In considering adding local charter schools, attention should be given to the first extensive national assessment of charter school performance. The study by the Center for Research on Educational Outcomes from Stanford University covers 70 percent of the students in U.S. charter schools. Shouldn't we be looking seriously into these results before continuing to issue additional charters?

Results show 17 percent of charter schools in the study are superior, 37 percent are significantly worse. All the rest are no different from local public school options.

A moratorium on charter schools would halt the siphoning of money from our overburdened Buffalo School District, as we await further research.

Lenore Tetkowski
Grand Island

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>Let judges, not juries decide malpractice cases

One effective way to lower health care costs is to eliminate juries in tort law and let judges judge. A panel of three judges (without juries) can hear more cases than can three separate judges (with juries). There would be no extensive voir dire process selecting members who might favor one position, fewer court maneuverings aimed to sway emotional jurors and court costs would be lower.

Excessive awards would be far fewer, lowering malpractice insurance (and premiums), and doctors would be far less inclined to overprescribe unnecessary tests and procedures.

Kenyon Riches
East Amherst

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>Enhanced interrogations help keep Americans safe

How fast we forget. Eight years after the worst attack on Americans in our history, Eugene Robinson is upset that medical personnel involved in enhanced interrogations are not being held accountable. He thinks stress positions, forced nudity, sleep deprivation and waterboarding are torture.

I wonder how those people caught in the towers after the planes hit felt before they jumped from windows? I wonder how those on Flight 93 felt when they knew that saving Washington from another attack meant they were giving up their lives? I wonder how rescue squads entering the towers to help victims felt risking their lives to save others as they climbed those many stairs?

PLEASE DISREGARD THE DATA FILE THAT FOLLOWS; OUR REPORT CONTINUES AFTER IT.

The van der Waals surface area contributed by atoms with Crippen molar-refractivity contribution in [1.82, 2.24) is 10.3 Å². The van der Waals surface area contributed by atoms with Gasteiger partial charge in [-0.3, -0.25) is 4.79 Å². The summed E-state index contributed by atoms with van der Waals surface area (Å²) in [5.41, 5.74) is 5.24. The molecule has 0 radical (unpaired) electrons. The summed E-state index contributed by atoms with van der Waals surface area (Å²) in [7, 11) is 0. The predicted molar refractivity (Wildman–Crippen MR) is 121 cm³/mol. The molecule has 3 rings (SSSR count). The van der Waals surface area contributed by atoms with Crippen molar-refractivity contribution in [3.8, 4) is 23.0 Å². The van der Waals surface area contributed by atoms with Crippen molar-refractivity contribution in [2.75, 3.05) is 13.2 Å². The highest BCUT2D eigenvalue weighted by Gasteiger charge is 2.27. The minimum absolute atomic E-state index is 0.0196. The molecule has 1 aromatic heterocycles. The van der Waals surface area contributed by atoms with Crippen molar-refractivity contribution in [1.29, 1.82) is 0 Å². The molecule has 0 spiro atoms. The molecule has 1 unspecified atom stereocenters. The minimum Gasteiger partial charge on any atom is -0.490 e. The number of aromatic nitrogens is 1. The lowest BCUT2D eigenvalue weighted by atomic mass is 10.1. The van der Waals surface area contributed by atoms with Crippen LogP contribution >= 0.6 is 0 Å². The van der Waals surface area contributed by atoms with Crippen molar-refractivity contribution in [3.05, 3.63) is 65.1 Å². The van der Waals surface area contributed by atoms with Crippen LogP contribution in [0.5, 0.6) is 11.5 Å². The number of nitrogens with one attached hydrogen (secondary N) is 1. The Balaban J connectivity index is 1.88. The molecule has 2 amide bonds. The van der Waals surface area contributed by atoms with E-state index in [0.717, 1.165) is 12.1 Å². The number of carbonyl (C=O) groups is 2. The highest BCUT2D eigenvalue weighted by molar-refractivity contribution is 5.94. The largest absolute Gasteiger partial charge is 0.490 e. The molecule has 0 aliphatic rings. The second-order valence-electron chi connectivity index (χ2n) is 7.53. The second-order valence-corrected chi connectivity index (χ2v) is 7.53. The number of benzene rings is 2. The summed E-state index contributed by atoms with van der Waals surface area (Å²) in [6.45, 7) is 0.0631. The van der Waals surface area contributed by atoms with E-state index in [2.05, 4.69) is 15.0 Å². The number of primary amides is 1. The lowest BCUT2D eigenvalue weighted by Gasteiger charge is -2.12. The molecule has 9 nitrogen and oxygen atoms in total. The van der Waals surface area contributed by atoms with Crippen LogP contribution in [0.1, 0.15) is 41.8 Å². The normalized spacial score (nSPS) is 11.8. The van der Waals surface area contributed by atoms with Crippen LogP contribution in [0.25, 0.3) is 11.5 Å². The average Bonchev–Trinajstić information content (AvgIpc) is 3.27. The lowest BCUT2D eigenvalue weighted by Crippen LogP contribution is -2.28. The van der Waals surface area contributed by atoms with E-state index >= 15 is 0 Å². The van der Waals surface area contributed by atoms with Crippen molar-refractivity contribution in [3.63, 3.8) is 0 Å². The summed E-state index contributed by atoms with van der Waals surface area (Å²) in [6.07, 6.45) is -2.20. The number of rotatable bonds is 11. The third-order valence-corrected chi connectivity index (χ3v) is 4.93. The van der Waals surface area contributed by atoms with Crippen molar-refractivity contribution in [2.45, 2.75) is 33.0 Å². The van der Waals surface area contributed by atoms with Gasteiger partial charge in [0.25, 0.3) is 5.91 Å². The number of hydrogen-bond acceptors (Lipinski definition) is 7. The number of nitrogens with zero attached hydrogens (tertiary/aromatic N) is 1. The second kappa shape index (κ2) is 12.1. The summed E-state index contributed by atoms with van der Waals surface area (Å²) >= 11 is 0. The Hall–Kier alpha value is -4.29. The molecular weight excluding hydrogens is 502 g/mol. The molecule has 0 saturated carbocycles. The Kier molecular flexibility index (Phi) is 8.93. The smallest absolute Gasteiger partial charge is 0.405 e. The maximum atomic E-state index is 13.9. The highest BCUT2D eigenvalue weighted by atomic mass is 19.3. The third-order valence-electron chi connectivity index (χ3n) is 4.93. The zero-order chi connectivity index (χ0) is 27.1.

Using severe forms of questioning should never be abandoned if it saves innocent lives. I am sick of whiny liberals wanting to prosecute CIA agents for doing their jobs. If this country continues on this path, we can probably expect something far worse than 9/1 1. Our enemies are always watching.

Patricia Comerford
Lewiston

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>Do road construction during evening hours

I cannot understand why road projects on the Niagara Thruway and the Kensington Expressway have waited until September to begin. Why did this major construction not occur during the summer months when schools and universities were on hiatus? A commute from the Southtowns into the city has taken an hour to an hour-and-a-half on some occasions. It would be much safer for construction to occur at night.

Besides creating overly excessive commutes, I have witnessed multiple accidents occur on our highways on an almost daily basis due to the roadwork. This construction during peak rush hours creates a bottleneck and unsafe driving situations.

Let's move the construction to the evening hours, and give the drivers back their highways.

Erika Julyan
West Seneca